So that’s it. The sum total. I am out of ideas and even though I could just pop open my laptop and find a recipe on the internet like a normal person, I’ve been writing all day and can’t bear to look at my computer screen a moment longer.
TWD does have a few cookbooks but they look complicated. Plus they’re piled on the counter with a binder of recipes compiled by a former lady friend of his and I’ll be damned if I’m going to accept her help.
So it’s down to me and what I can recollect of the inside-out pizzas my mom used to make for my brother and I when were kids. I have no idea what they’re actually called (calzones? Rolled up pizzas?) so I can’t even look up the recipe even if I had wanted to.
I grab my car keys and go.
I will say this for the suburbs: the people at the grocery store are very nice. Either that or I’m just so starved for conversation after sitting alone at TWD’s house all day that I’ll talk to anyone—whether it’s the check out lady or the man at the deli counter who spent ten minutes telling me what I ought to cook for dinner during last week’s pasta excursion.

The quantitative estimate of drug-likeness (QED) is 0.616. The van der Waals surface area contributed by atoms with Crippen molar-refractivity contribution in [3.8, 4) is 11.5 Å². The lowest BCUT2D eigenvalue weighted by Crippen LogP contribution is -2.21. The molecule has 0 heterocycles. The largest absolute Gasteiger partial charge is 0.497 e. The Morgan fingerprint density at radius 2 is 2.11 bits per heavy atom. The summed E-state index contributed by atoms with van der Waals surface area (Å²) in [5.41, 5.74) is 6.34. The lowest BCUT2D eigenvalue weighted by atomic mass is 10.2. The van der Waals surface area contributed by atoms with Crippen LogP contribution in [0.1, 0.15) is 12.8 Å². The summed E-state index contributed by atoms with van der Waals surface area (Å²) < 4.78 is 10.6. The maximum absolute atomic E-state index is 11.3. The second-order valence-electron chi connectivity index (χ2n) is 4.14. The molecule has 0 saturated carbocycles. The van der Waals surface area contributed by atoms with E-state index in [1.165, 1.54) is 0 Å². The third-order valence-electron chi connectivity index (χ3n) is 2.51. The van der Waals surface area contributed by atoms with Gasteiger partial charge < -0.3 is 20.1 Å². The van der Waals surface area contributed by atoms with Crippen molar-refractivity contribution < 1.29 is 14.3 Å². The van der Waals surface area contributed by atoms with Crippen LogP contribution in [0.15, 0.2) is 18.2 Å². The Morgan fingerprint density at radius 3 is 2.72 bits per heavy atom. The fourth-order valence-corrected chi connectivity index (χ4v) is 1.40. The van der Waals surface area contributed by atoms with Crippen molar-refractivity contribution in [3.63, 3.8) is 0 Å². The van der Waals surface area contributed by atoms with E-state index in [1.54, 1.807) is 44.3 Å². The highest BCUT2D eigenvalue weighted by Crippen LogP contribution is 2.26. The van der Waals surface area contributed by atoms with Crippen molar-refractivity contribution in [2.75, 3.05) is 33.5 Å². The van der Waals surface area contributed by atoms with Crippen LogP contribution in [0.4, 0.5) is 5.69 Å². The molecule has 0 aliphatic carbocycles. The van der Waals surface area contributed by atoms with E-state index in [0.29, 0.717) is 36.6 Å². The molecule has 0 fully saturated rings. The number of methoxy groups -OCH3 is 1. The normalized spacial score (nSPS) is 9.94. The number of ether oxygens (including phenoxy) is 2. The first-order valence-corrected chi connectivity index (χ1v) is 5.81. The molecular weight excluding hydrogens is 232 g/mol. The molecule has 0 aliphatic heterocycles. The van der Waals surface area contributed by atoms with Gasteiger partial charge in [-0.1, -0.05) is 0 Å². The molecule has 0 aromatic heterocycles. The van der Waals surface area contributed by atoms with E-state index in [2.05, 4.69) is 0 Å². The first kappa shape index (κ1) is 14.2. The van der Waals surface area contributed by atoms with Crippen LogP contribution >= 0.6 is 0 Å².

Unfortunately he isn’t here today so I can’t very well ask if his mom used to make inside out pizzas too, and does he, by any chance, remember how it’s done… but its pizza. How hard can it be?
It takes me a while to find the dough (I’d enjoy grocery shopping much more if all of the stores were standardized, like Starbucks) but eventually I load up my basket with all the necessary ingredients: dough, tomato sauce, cheese and—because this is going to be a grown up inside out pizza— salami and broccoli.
Of course the dough is frozen so I go to the liquor store (to give it time to defrost, mind you, not because I know this endeavor is going to require copious amounts of wine).
When I finally make my way back to TWD’s house, I’ve got less than 20 minutes until he gets home and although I have no desire to get into a “dinner on the table by 5:00pm” sort of routine, I have suggested that we go to park after dinner and if we’re going to go to the park plus watch the first installment of Pride and Prejudice, we need to eat our dinner at 5:00pm like proper senior citizens.